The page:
When it comes to the sport of triathlon it doesn’t take a long time to realize that swimming in a pool with a black line to stare at vs. swimming in an open body water are 2 completely different things! In this article we are going to compare the 2 ways to gain an advantage in your swim training. First lets look at the pros and cons of swimming in the pool. At the pool you have temperature control in the water and outside of the water, calm water, perfect visibility, pace clock, masters swim coaching (most of the time), convenience, lack of sun exposure (if indoors) and lifeguards. All of this can create the best and safest venue for someone to gain swim fitness. Now for the drawbacks of pool swimming: crowds, regulated lap swimming hours, cost of a pool to swim in, chlorine as well as the monotony of going back and forth like some kind of guinea pig on a wheel.
For open water swimming lets examine the positive benefits: lack of crowds, mimics race conditions like sighting for buoys, scenery, makes time go by faster, as well as the joys of being outside. Now for the negative’s: rough seas, temperature extremes, marine life, too much sun exposure, water quality, lack of lifeguards at times, motorized boats as well as too many long straight swims.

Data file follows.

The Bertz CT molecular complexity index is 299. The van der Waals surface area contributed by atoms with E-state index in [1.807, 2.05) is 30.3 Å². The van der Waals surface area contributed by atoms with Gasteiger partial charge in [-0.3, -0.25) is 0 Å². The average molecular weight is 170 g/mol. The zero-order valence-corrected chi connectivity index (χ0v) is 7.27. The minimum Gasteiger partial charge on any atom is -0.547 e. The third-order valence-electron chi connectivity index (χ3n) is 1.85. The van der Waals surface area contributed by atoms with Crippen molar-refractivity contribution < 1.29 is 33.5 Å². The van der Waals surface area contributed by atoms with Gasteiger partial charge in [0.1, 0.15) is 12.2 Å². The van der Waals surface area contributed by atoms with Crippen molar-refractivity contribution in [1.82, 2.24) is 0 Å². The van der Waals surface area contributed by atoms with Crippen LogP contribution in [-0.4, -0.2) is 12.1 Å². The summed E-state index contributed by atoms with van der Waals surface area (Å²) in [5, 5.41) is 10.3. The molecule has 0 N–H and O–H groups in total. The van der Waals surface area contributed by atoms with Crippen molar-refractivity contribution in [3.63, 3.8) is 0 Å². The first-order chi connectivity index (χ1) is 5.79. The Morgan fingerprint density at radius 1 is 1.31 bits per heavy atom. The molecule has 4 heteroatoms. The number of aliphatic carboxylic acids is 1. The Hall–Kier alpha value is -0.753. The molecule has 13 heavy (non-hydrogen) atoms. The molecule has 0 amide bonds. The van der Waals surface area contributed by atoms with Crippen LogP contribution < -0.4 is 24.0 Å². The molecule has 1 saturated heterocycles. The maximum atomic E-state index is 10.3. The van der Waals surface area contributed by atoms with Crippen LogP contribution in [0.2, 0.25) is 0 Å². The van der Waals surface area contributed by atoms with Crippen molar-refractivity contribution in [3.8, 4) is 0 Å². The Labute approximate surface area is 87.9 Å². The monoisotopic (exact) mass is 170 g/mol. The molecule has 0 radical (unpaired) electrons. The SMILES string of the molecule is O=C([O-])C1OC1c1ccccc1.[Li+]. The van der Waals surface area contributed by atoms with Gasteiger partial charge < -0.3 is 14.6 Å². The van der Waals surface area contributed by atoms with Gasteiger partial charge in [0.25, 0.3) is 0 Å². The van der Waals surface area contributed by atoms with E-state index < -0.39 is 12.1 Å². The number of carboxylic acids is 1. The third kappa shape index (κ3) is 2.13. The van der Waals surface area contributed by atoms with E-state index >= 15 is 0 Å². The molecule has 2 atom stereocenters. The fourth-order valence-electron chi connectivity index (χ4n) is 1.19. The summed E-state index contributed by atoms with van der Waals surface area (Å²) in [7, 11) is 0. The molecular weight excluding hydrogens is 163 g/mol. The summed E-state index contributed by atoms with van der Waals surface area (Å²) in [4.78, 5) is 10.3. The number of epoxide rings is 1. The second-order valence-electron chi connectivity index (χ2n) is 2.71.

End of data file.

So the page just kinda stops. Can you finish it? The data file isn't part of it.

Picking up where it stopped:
So now the million-dollar question, which option is going to give you the best result for your next triathlon? I like to use a few simple questions to help come up with a solid game plan. First and foremost is convenience, how close are you to the nearest open body of water? Is the triathlon you are training for in really cold or hot water temperatures? Do you have anxiety about swimming in open water? Do you need/have a wetsuit? How frequent do you swim in open water vs. the pool? How much experience do you have swimming in open water? I find most triathletes can find the answer they are looking for by answering all of these and come up with a game plan that best suits their needs. Now if you are a beginner in open water, then getting in an open water swim is paramount in your build up to race day. I have seen some of the most experienced swimmers get into open water and either get too much anxiety or are not used to the sighting skills required. If this fits your description, then do yourself a favor and get some practice in. For those used to open water swimming I find an 80/20 rule works best if you have the resources to do an open water swim. . Meaning if you spend 80% of your time swimming in the pool and the remaining 20% in open water then you are more than ready for the big day. This way, you can do drills and short intervals at the pool and save the open water swims for time trial efforts.